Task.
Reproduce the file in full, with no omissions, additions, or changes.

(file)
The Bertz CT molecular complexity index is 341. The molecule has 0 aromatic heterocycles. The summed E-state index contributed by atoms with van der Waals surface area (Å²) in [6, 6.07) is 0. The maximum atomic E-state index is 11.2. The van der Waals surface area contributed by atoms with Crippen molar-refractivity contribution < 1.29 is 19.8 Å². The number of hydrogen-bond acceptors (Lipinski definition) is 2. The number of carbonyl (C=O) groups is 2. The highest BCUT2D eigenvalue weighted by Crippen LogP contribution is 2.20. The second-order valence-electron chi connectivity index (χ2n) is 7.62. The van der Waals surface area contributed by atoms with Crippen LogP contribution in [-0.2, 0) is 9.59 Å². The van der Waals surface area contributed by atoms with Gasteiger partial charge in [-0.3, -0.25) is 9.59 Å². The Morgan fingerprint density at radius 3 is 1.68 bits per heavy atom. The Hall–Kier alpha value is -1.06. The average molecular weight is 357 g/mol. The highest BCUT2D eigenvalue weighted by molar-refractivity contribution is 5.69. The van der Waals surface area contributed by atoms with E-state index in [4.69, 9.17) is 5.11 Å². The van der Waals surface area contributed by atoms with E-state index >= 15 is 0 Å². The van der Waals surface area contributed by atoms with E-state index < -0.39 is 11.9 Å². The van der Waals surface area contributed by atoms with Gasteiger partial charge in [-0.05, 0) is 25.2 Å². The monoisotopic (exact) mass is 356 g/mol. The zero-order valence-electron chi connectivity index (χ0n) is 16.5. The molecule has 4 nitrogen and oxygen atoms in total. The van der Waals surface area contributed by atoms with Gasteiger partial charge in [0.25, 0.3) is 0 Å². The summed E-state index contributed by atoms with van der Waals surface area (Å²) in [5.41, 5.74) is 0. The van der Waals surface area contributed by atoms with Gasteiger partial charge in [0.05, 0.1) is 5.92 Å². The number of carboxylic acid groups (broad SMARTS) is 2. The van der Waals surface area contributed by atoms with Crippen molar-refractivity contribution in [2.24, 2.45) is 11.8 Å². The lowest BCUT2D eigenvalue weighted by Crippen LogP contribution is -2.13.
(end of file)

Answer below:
The Bertz CT molecular complexity index is 341. The molecule has 0 aromatic heterocycles. The summed E-state index contributed by atoms with van der Waals surface area (Å²) in [6, 6.07) is 0. The maximum atomic E-state index is 11.2. The van der Waals surface area contributed by atoms with Crippen molar-refractivity contribution < 1.29 is 19.8 Å². The number of hydrogen-bond acceptors (Lipinski definition) is 2. The number of carbonyl (C=O) groups is 2. The highest BCUT2D eigenvalue weighted by Crippen LogP contribution is 2.20. The second-order valence-electron chi connectivity index (χ2n) is 7.62. The van der Waals surface area contributed by atoms with Crippen LogP contribution in [-0.2, 0) is 9.59 Å². The van der Waals surface area contributed by atoms with Gasteiger partial charge in [-0.3, -0.25) is 9.59 Å². The Morgan fingerprint density at radius 3 is 1.68 bits per heavy atom. The Hall–Kier alpha value is -1.06. The average molecular weight is 357 g/mol. The highest BCUT2D eigenvalue weighted by molar-refractivity contribution is 5.69. The van der Waals surface area contributed by atoms with E-state index in [4.69, 9.17) is 5.11 Å². The van der Waals surface area contributed by atoms with E-state index >= 15 is 0 Å². The van der Waals surface area contributed by atoms with E-state index < -0.39 is 11.9 Å². The van der Waals surface area contributed by atoms with Gasteiger partial charge in [-0.05, 0) is 25.2 Å². The monoisotopic (exact) mass is 356 g/mol. The zero-order valence-electron chi connectivity index (χ0n) is 16.5. The molecule has 4 nitrogen and oxygen atoms in total. The van der Waals surface area contributed by atoms with Gasteiger partial charge in [0.25, 0.3) is 0 Å². The summed E-state index contributed by atoms with van der Waals surface area (Å²) in [5.41, 5.74) is 0. The van der Waals surface area contributed by atoms with Gasteiger partial charge in [0.05, 0.1) is 5.92 Å². The number of carboxylic acid groups (broad SMARTS) is 2. The van der Waals surface area contributed by atoms with Crippen molar-refractivity contribution in [2.24, 2.45) is 11.8 Å². The lowest BCUT2D eigenvalue weighted by Crippen LogP contribution is -2.13.